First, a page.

With the rapid economic development of China and the overall shift in the global political economy, there is now the emergence of new Chinese on the move. These new Chinese migrants and diasporas are pioneers in the establishment of multiple homes in new geographical locations, the development of new (global and hybrid) Chinese identities, and the creation of new (political, economic and social) inspirations through their mobile lives.
This book identifies and examines new forms and paths of Chinese migration since the 1980s. It provides updated trends of migration movements of the Chinese, including their emergent geographies. With chapters highlighting the diversities and complexities of these new waves of Chinese migration, this volume offers novel insights to enrich our understanding of Asian mobility in the late 20th and early 21st centuries.
The book will be of interest to academics examining migration, mobility, diaspora, Chinese identity, overseas Chinese studies and Asian diaspora studies.
Table of Contents
Part I: New Migrants from Mainland China
1. From Chinatown to China’s Town? The Newest Chinese Diaspora and the Socio-economic and Cultural Transformation of Sydney’s Chinatown and Beyond, Alexandra Wong & Ien Ang
2. The New Chinese Immigrants in Japan: Longing and Belonging in an Ethno-National Society, Gracia Liu-Farrer
3. New Chinese Migrants from China to New Zealand: Pathways, Mobility, Multigenerational Families and Policy Implications, Liangni Sally Liu & Xiaoan Wu
4. Realising the ‘Chinese Dream’: Chinese Migrants in West Africa, Katy N. Lam
5. Transnational Circuit and Yemen-China Migrations: An Emerging China-Arab Connection, Wai-Yip Ho
Part II: The HK-Taiwan-China Migration Triangle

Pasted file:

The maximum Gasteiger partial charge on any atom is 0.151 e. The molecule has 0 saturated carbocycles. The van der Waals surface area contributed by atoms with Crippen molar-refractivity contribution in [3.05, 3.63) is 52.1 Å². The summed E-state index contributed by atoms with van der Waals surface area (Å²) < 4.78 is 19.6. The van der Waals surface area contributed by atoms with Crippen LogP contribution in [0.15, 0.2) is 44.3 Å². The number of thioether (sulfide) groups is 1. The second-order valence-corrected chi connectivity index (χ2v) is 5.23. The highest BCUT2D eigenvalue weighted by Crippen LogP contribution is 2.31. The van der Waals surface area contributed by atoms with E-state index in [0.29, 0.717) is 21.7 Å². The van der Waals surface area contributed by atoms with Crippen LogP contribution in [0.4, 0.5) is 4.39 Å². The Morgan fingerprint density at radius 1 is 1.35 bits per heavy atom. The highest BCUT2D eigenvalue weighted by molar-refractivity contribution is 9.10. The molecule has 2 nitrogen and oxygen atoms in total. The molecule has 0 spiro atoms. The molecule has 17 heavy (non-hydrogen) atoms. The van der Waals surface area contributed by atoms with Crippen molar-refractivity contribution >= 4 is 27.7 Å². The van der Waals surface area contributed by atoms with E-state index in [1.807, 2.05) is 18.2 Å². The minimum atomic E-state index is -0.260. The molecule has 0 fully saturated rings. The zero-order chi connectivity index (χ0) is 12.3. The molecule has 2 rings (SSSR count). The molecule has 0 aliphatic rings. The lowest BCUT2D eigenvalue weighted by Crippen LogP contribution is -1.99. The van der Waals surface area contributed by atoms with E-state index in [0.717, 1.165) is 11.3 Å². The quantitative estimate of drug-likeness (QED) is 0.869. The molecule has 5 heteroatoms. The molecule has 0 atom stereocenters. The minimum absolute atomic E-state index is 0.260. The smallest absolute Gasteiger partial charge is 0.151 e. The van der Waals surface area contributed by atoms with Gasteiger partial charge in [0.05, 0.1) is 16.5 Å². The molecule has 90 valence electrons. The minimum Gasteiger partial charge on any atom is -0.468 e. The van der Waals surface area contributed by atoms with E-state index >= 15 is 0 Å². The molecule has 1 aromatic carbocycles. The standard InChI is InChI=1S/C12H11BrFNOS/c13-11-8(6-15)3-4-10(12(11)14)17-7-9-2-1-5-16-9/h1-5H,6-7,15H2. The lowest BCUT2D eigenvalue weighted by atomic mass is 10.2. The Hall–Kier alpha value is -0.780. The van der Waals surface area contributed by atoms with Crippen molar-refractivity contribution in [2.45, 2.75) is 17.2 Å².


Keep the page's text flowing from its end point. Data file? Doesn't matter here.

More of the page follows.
6. The Paradox between Deterritorialisation and Reterritorialisation: Student Migration across the Taiwan Strait, Pei-chia Lan
7. Intra-Asian Infrastructures of Chinese Birth Tourism: Agencies’ Operations in China and Taiwan, Sean H. Wang
8. Life ‘Offshored’: New Migrations to Taiwan from Post-1997 Hong Kong, Yuk Wah Chan and Heidi Fung
9. Beipiao and Gangpiao: Young Chinese Migrants’ Drifting Experiences in Beijing and Hong Kong, Linda Yin-nor Tjia and Wing-Chung Ho
Part III: The ongoing migration of Chinese overseas from Southeast Asia
10. Why Stay? Comparing Malaysian Chinese Skilled Migrants in Taipei, Hong Kong, Shanghai and Singapore, Kok Chung Ong
11. Diverse Migration Geographies of Tertiary-Educated Malaysian-Chinese Migrants: Anything New? Sin Yee Koh
12. Immigration and Shifting Conceptions of Citizenship: The Case of Stateless Chinese-Bruneians in Canada, Amanda R. Cheong
Part IV: Conclusion
13. New Directions for Overseas Chinese and Migration Studies: Migrants, State-Diaspora Relations and Transborder Governance, Yuk Wah Chan
Yuk Wah Chan is Associate Professor at the City University of Hong Kong. Her research interests cover international migration, tourism, borderland, identity, food and death studies. She has published a number of volumes on Asian migration and diasporas and is one of the Series Editors of the Routledge Series on Asian Migration.
Sin Yee Koh is Assistant Professor (Geography) at the Institute of Asian Studies at Universiti Brunei Darussalam. Her research is positioned at the intersections of migration studies and urban studies.
"The editors Yuk Wah Chan and Sin Yee Koh’s understanding of ‘Chinese’ is not based around ethnic lines such as the Han minzu instead they interpret identity as a ‘cultural concept’, pliable yet durable (p.6). Therefore, by Chinese they understand those people who consider themselves culturally/historically connected to China and Chinese culture (p.4)."
Dr Eram Ashraf, Independent Scholar, Journal of Asian Ethnicity, Vol. 19, 2018 - Issue 3